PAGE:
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Aquarium project aims to ease pier pressure

If you want to lure fishermen to your pier, it helps to sell beer and undercut competitors. But that’s not how the state plans to operate the one it’s building in Nags Head. Prices will be at least as high as those of private operators, and it won’t use beer as bait. “We want a place where you can drop your granddaughter off for the afternoon and not worry,” says David Griffin, director of the Aquariums Division of the N.C. Department of Environment and Natural Resources.

Lawmakers and Gov. Beverly Perdue gave the $22.5 million project a green light in April. Construction, set to begin this month, will take about two years. That’s good news for anglers, but the pier represents more than another spot to wet a line. Public access to the ocean is vanishing as developers buy up coastal property for hotels and houses (cover story, September 2007). The North Carolina Fishing Pier Society says the number of Tar Heel piers has dropped from 36 in 1980 to fewer than 20. A new one would at least slow the trend.

The nonprofit North Carolina Aquarium Society, which raises money for the three state-owned aquariums, bought a private pier and its 5.5-acre site in 2003 — right before Hurricane Isabel clobbered the pier. In a controversial deal brokered by Sen. Marc Basnight, who lives in nearby Manteo, the society obtained state and local grants to help finance the purchase, then donated the property to the state. Society officials say the two-story pier house will include meeting spaces and classrooms for marine educational programs — including courses for beginning anglers — that fit the mission of the Roanoke Island Aquarium in Manteo. “We were lucky they realized access to the beachfront for the visiting public was disappearing,” says Chris Ivers, project manager for the pier. “A hotel sitting on that land would generate a whole lot more revenue.”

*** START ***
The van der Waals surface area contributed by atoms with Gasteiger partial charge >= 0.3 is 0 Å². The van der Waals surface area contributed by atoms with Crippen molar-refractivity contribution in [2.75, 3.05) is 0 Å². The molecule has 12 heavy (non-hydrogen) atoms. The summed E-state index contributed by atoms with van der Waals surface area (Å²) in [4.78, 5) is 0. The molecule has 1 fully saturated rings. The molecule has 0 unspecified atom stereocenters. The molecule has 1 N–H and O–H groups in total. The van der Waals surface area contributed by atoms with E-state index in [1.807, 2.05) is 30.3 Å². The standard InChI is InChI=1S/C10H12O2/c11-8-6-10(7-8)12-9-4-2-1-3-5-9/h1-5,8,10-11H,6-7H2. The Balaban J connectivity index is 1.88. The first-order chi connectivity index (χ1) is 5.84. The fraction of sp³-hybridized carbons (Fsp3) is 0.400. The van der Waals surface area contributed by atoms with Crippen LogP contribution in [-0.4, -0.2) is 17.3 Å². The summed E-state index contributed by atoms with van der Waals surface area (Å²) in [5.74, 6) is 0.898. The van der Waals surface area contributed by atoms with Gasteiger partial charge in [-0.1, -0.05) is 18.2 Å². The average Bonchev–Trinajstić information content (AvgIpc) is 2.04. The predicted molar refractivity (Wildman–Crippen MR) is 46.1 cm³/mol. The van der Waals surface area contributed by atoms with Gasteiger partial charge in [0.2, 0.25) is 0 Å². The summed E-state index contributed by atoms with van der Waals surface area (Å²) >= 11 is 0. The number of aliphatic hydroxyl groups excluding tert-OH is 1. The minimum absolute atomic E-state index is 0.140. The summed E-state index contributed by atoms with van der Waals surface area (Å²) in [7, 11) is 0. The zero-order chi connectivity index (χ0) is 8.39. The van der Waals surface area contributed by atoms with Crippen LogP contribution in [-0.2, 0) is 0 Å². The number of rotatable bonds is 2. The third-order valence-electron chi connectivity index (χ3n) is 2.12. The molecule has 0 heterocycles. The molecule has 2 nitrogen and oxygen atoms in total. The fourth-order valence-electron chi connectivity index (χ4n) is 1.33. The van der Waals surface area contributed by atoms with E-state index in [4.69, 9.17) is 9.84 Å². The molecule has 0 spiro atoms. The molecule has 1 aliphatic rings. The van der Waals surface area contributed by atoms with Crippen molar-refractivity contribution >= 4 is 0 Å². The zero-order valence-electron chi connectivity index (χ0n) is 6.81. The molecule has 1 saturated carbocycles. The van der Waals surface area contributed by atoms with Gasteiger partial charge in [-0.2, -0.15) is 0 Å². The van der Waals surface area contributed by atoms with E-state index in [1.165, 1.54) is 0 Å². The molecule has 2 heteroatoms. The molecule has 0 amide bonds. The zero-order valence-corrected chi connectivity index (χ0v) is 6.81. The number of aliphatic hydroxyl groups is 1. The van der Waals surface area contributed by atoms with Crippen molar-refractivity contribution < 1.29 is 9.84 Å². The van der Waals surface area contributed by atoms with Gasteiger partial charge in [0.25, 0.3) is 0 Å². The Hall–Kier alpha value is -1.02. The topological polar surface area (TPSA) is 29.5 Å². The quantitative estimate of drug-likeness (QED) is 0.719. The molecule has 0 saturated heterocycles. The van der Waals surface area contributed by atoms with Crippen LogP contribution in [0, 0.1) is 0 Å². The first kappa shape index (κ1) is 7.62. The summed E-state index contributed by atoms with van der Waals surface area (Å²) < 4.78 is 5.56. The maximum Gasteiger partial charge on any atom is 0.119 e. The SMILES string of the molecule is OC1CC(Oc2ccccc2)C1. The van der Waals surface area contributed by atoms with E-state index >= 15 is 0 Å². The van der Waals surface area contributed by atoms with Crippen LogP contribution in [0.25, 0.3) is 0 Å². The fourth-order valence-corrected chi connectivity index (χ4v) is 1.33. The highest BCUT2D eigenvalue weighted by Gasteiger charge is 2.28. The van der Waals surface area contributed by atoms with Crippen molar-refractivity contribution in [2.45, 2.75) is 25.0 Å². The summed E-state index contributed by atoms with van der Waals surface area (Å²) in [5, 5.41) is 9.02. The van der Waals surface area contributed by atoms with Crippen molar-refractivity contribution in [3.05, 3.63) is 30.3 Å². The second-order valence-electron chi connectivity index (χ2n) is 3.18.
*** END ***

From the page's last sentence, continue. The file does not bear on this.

Construction will be paid for with private and public money, but Ivers says the pier will break even when operating. The state agreed to keep fees up and alcohol out to win political support from those worried about unfair competition for private operators.

Ivers says the pier will have a system that cleans and recycles wastewater, plus cisterns for catching rainfall, three wind turbines to generate much of its electricity and a heating system that pulls warmth from the earth. That environmentally conscious design could be used for other piers the Aquariums Division might build. The next one likely will be at Emerald Isle at an estimated cost of $14 million.

ROCKY MOUNTLS Tractor USAopened its U.S. headquarters and a distribution center here. The maker of high-end compact tractors, which plans to employ 134 within five years, is a subsidiary of LS Mtron,a South Korean manufacturer of heavy equipment.

ELIZABETH CITYDRS Technologies, which overhauls and services C-130 airplanes for the Coast Guard, plans to add 100 jobs at its maintenance center, giving it 300 local employees. The Parsippany, N.J., company will receive $1.2 million from the state.

LAURINBURGNature’s Earth Products will open a factory here in August that will employ 98 to make pellets for wood-burning stoves. The West Palm Beach, Fla.-based company, which also makes cat litter, will receive more than $220,000 in state and local incentives.

TABOR CITYHart & Cooley will close its factory, putting about 40 employees out of work by the end of the month. The Grand Rapids, Mich.-based company makes vents for heating, plumbing and air-conditioning systems. It is moving production to other domestic plants.

EDENTONMiTek Industries, a supplier of building products and software, added 29 jobs, bringing employment to more than 100. The Chesterfield, Mo., company is a subsidiary of Omaha, Neb.-based Berkshire Hathaway. It will get $28,000 in state incentives. The local plant makes parts for building trusses.